I have discovered a new place to hang out and it’s called Bonaparte Pa i Dolç. It is a franchise bakery located in Bellaterra. It opens early (7:30 a.m.) an closes late (8:30 p.m.). Imagine that right in the middle of vacation month. The personnel is very sweet and the people who frequent it are very nice. Just this morning I met Manuel, a professor of literature at the University of Barcelona. He casually mentioned to someone that he was looking for someone to teach him English and that caught my attention. Since the culture here in Spain is just like in Latin America, I decided to volunteer that I knew English. He was thrilled! He also told me that he visited the bakery every morning, and I was thrilled. I can completely envision this place being my local hangout. The girl behind the counter was also very helpful in suggesting ways I could learn Catalan, and we talked about our love for novels by the Barcelonan Carlos Ruiz Zafón. She even told me about a plaza near the Cathedral of Barcelona that appears in one of his novels. All in all a good day so far. I’m awaiting the coming storm with rotund joy.
Yesterday was a bit of a weird day. It wasn’t as hot as I thought it would be, so that was nice. But the things I wanted to do were cut short by stomach pain. I was able to visit the doctor, who was very nice but suggested I get an endoscopy done. I am very reluctant to get an endoscopy done in a country that is not my own. The procedure entails some risks I don’t want to take, and if something happens to me, no one will hear from me again, and that fills me with terror. Plus, I already know I have an ulcer and re-diagnosing an ulcer wouldn’t change the treatment plan, which is a rigorous course of antacids and Spain’s answer to Pepto Bismol. I was able to go to the supermarket to buy chicken broth and chicken soup as directed by the doctor, and I visited the church in Bellaterra.
But get this, the church was closed. They only open on Saturdays and Sundays during the month of August. Because you guessed it, it’s vacation month. Gone are the days when you could visit a church on any day of the week, even if it was not for prayer and only a respite from walking, and have it be open for people. I remember in my childhood that churches were open at all times. But in speaking to my mother, who is a fund-raiser for restoring dilapidated churches, the world has changed. Robbery and disagreeable events have made churches close unless mass is being given. She said St. Patrick’s may be one of the few churches open to the public all the time. So, in essence, I could only see the outside of the church, which was very beautiful (see photo).
I then had to go home and lay down for awhile in order for the stomach pain to go away. But I was able to catch up on my reading for my master’s and work on my Web site, which was a class on WordPress all to itself. I want to thank the anonymous person at the other end of the live support chat who was so patient with me, answering every single question I had on how to customize the site.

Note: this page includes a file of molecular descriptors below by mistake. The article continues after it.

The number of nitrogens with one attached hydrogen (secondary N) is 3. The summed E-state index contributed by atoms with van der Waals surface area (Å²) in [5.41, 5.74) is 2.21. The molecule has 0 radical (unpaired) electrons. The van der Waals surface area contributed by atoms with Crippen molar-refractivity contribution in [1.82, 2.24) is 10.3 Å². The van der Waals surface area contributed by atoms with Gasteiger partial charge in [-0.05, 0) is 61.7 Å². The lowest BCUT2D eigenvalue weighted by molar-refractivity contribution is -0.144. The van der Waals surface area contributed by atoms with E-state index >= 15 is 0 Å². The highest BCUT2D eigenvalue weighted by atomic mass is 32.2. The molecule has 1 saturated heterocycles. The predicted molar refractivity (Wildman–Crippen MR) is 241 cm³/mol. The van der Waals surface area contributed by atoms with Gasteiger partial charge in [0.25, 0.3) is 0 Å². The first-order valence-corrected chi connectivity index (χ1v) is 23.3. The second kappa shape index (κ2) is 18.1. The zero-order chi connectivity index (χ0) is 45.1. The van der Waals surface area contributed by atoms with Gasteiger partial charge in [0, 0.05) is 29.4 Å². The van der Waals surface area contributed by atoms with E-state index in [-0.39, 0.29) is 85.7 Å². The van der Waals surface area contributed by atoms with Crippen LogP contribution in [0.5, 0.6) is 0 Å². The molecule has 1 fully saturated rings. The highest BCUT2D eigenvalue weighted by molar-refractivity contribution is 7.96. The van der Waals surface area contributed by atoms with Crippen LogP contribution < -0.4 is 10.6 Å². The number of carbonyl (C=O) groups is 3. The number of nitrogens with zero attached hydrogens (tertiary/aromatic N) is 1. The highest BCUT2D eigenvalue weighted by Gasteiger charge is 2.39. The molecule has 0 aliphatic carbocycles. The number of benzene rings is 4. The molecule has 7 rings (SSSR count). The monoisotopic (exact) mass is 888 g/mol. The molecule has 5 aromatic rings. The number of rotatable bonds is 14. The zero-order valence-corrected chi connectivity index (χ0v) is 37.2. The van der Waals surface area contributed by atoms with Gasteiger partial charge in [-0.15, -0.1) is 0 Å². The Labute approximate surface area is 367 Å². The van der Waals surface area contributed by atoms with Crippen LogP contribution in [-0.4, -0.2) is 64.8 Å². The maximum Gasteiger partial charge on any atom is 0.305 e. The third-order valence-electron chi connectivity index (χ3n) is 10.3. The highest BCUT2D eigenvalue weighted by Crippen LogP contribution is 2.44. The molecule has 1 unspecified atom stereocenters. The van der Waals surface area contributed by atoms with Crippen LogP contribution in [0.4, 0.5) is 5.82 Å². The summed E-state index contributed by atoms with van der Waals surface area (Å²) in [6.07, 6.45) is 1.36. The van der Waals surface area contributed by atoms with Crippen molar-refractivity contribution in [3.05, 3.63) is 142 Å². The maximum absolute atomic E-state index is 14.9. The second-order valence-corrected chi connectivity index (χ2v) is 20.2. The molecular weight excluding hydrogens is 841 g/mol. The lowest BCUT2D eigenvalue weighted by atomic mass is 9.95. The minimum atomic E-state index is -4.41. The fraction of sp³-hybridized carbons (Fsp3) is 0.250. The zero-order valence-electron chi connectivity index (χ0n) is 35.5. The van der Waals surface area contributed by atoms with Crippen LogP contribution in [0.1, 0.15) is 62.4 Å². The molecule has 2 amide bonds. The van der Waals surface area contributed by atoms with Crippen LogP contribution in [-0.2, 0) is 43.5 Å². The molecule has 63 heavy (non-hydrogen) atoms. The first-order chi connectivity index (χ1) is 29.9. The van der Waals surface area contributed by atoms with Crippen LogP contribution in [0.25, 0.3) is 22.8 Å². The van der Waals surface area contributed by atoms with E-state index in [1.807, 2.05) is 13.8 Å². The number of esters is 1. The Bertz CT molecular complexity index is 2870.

Today is cleaning day. My apartment comes with a weekly cleaning. Not only that but today, as promised by someone, we’re getting a storm, which will cool things down a bit. I’m excited. I’m about to make myself my first cup of decaf coffee so the ulcer doesn’t complain. I’ve never made decaf coffee because the idea is anathema to me. Coffee always makes my day exciting, though. Baby steps with that darn ulcer.
Today I have a busy day ahead of me. I don’t have a printer yet and I need to print out some papers that a professor sent me to read. What this means is that I have to walk 20 minutes under the hot Barcelona sun to my department and have them printed there. But I’m determined to make this as painless as possible. The earlier I get there, the less sun I will have to deal with. Luckily, I have discovered a delicious coffee that helps me wake up in the morning.
At the nearby town of Sant Quirze (only two train stops away), there is a huge commercial center called Al Campo, which is the French’s answer to Costco. But unlike Costco, it is several times bigger. It’s like 3 airplane hangars big and in there you can find *anything* you can think of. Household items, electronic equipment, soccer (sorry, fútbol) balls, sports clothing, hair tint, car coolant, jamón ibérico; you name it, they have it. It’s a little intimidating when you walk in because you get immediate choice fatigue. So when you go, you better have a list of things and a healthy sense of agency; otherwise, you can end up like some people I’ve seen there: completely dazed, wandering aimlessly through the aisles.
So back to the coffee. At Al Campo, I discovered a coffee by Lavazza called Qualità Rossa, which has to be the best coffee I have ever tasted after Puerto Rican coffee, which for me continues to be the best thing in the world. Qualità Rossa has flavor notes of chocolate. It makes for a rich brew, low in acidity. In the United States, it’s sold on Amazon, if you care to try it.
After I get those papers printed, I have to buy T-shirts, an item of clothing I haven’t owned in years, because of the heat. Finally, I want to visit a small church in Bellaterra, which is the town next to the University. It’s ancient, and I’m curious to see it.